The Art Students League of New York is one of America's premier art schools. It was founded in 1875 by artists, for artists, to provide affordable studio-based art education of the highest quality. Great artists have trained, taught and exhibited at the League throughout its rich history. Classes, lectures, workshops, exhibitions and professional development programs including Model to Monument and artists residencies continue the League's legacy of supporting artists and students who intend to make art a profession, and cultivating a spirit of fraternity among art students.


The New-York Historical Society presents The Hirschfeld Century: The Art of Al Hirschfeld through October 12, 2015. Organized by Louise Kerz Hirschfeld and guest curated by David Leopold of the Al Hirschfeld Foundation, the exhibition is the most comprehensive to date, featuring more than 100 original drawings from the artist's early work for Hollywood studios to his last drawings for The New York Times. The exhibition features classic portraits of Charlie Chaplin, Carol Channing, Ella Fitzgerald, Jane Fonda and Ringo Starr, as well as cast drawings from such landmark productions as Fiddler on the Roof, West Side Story, and The Glass Menagerie. Also on view are selections from the artist's sketchbooks, ephemera, and related videos. 40% of the pieces in the show have never been exhibited in America before.

Visitors to The Hirschfeld Century explore the artist's career chronologically, beginning with his pre-caricature days at Selznick Pictures in the early 1920s to his last works in theater, film, television, music and dance in 2002. A video showing Hirschfeld's working process, from inception to completion, will also be on view. Among the highlights is a 1928 drawing for MGM depicting the fledgling comedy team Laurel and Hardy in a bed with a brightly colored blanket, ingeniously made from a collage of wallpaper samples. An image of actress Ruby Keeler from No, No Nanette (1971) captures the wild energy of the 60-year old actress in her comeback role, enthusiastically tap dancing with arms and legs a-blur. Portraits of more recent stage legends like Jerry Orbach (in 42nd Street, 1980) and Sandra Bernhard (in I'm Still Here... Damn It!, 1998) evoke their big personalities with sparing lines.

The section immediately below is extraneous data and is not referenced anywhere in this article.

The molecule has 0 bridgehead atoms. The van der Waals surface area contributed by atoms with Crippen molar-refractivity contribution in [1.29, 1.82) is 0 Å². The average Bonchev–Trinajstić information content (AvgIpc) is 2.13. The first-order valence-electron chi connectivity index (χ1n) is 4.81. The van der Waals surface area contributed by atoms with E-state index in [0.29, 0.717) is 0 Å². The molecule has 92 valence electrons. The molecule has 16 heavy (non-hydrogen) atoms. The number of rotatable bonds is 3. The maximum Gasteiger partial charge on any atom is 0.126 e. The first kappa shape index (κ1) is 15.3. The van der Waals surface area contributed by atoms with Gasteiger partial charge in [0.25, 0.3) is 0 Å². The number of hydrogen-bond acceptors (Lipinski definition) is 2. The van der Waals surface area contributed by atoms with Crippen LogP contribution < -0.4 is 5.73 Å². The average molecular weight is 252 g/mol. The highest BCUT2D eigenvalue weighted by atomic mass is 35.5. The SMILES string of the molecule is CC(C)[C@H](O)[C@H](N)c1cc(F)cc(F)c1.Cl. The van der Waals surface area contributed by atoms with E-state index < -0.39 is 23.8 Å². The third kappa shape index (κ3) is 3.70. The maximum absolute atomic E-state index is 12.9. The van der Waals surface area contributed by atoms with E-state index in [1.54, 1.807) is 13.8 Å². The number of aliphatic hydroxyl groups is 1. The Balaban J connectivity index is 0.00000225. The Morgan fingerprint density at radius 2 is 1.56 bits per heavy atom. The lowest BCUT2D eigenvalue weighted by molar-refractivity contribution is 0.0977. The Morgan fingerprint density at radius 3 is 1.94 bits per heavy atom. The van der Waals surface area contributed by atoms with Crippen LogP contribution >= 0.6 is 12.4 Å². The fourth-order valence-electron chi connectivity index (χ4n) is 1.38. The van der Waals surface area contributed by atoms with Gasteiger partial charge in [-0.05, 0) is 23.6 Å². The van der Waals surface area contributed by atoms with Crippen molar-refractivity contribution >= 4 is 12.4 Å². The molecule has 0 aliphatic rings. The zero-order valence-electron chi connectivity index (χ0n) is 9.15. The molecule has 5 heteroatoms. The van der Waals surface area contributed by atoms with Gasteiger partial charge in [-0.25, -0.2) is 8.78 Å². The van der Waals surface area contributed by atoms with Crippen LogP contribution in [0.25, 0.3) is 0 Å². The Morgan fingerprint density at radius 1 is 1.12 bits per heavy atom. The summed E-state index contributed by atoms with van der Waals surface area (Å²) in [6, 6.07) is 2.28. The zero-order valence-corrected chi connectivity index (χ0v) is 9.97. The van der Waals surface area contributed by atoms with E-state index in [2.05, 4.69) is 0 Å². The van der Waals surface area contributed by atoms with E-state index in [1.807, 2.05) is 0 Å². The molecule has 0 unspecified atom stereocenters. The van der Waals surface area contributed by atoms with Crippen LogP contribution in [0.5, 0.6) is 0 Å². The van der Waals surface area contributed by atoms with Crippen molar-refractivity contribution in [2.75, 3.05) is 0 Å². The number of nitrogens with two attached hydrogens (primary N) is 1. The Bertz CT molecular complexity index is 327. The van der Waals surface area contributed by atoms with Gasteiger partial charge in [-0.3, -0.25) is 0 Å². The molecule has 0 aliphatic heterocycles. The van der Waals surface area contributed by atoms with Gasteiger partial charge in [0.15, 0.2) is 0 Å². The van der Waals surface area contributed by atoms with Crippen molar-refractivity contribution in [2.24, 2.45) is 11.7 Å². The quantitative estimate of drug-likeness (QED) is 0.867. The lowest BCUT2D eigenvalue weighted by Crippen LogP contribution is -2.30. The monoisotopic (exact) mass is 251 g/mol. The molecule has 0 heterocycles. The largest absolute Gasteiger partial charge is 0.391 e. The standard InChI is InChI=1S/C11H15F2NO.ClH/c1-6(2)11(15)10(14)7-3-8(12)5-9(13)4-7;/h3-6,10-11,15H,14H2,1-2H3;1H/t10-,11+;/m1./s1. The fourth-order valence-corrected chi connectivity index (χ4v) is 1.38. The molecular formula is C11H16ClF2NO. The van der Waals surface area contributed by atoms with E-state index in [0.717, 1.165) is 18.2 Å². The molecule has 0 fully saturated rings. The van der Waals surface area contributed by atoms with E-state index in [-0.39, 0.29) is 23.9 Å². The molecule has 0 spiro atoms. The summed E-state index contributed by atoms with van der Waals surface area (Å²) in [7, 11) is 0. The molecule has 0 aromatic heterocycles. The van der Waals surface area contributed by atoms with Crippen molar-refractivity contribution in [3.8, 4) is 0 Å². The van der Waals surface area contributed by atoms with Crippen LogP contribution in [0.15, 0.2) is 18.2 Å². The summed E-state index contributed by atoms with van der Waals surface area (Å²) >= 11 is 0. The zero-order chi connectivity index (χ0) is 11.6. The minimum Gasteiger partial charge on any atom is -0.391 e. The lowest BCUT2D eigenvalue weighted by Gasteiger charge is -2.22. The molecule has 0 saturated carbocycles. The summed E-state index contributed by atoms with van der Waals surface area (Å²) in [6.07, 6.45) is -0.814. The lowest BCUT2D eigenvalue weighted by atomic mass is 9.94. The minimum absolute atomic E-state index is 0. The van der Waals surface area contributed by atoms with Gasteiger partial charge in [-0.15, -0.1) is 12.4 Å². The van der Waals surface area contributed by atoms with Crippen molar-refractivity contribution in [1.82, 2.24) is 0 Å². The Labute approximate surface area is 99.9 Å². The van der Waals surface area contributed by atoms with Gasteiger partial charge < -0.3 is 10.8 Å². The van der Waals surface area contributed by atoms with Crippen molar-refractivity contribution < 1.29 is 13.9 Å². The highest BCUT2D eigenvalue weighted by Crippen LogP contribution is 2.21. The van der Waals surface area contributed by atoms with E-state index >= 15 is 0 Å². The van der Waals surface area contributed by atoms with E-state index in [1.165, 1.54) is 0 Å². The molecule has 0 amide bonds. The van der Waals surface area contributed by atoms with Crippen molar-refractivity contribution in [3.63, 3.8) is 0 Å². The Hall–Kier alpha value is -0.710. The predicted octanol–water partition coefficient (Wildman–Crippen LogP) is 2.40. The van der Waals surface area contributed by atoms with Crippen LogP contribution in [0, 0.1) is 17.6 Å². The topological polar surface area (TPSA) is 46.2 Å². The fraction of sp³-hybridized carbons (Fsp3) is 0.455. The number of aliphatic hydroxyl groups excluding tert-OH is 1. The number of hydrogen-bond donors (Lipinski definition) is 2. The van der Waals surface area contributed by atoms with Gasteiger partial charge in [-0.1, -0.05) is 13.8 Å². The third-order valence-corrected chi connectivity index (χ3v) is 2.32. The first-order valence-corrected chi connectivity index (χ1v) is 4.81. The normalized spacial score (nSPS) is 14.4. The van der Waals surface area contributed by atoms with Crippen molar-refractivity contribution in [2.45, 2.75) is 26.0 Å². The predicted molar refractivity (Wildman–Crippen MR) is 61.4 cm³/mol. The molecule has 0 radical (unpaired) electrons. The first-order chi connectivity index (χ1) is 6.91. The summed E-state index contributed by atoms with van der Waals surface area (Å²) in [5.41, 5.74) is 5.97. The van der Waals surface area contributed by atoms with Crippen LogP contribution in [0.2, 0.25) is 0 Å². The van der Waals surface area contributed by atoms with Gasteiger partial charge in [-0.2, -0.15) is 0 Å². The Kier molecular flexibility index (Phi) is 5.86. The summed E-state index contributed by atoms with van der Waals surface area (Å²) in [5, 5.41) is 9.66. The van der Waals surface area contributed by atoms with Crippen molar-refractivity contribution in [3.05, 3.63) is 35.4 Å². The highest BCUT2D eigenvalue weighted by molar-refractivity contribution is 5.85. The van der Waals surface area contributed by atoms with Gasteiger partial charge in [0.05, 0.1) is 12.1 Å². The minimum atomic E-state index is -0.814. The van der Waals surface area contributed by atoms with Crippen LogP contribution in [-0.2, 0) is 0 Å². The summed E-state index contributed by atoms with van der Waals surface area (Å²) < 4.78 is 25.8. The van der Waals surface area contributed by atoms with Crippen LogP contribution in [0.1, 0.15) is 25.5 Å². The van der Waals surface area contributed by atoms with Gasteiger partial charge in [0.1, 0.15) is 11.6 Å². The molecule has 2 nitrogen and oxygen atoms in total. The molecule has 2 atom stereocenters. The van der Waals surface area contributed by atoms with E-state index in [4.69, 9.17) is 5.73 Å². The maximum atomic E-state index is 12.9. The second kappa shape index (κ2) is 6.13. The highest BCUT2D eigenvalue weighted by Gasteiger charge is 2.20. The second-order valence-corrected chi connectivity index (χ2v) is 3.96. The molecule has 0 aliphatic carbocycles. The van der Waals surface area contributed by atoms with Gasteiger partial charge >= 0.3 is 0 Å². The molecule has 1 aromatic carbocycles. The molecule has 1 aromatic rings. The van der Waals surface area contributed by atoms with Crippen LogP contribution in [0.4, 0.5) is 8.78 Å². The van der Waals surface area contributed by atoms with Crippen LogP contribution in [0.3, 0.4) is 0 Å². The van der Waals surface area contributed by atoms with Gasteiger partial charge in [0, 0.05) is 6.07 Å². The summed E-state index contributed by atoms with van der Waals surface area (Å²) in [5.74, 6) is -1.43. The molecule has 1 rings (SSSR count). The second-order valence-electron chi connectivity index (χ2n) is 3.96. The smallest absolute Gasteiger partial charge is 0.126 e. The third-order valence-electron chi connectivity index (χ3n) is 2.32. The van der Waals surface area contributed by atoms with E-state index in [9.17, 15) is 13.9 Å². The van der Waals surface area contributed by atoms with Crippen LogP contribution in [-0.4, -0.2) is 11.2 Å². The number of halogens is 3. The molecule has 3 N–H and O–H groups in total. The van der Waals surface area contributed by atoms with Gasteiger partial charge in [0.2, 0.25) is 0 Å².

"Al Hirschfeld's work was ubiquitous for 82 years-in Hollywood, The New York Times, Broadway, film studios, and TV Guide covers," said Dr. Louise Mirrer, President and CEO of the New-York Historical Society. "We are thrilled to feature these iconic drawings that capture popular culture of the 20th century."

The New-York Historical Society, one of America's pre-eminent cultural institutions, is dedicated to fostering research and presenting history and art exhibitions and public programs that reveal the dynamism of history and its influence on the world of today. Founded in 1804, New-York Historical has a mission to explore the richly layered history of New York City and State and the country, and to serve as a national forum for the discussion of issues surrounding the making and meaning of history.


Alfred A. Knopf publishes The Hirschfeld Century: Portrait of an Artist and His Age, now available in bookstores around the country.For the first time, the artist's extraordinary eighty-two-year career is revealed in more than 360 of his iconic black-and-white and color drawings, illustrations, and photog. Hirschfeld's influences, his techniques, and his evolution from his earliest works to his last drawings, are all chronicled. A sumptuous illustrated and ambitious book, The Hirschfeld Century gives us a portrait of an artist and his age in both text and images. Nearly 50% of the art in the book will be new to even the hardiest of Hirschfeld book collectors.

The biographical text is by David Leopold, who, as archivist to the artist, worked side by side with him and has spent more than twenty years documenting the artist's extraordinary output. Leopold chronicles Hirschfeld's early career that had a quick start at age 17 in the publicity department at Goldwyn Pictures. He was quickly promoted where he rose from errand boy to artist before moving to Universal Pictures, and landing a job as art director at Selznick Pictures in New York by the age of 18. Hirschfeld's early doodles on the backs of theater programs in 1926 led to his work for the drama editors of the New York Herald Tribune (an association that lasted twenty years) before he received a telegram from The New York Times, in 1928, asking for a two-column drawing of Sir Harry Lauder, the Scottish vaudeville sensation. This historic assignment began the famous collaboration with The New York Timesthat lasted seventy-five years.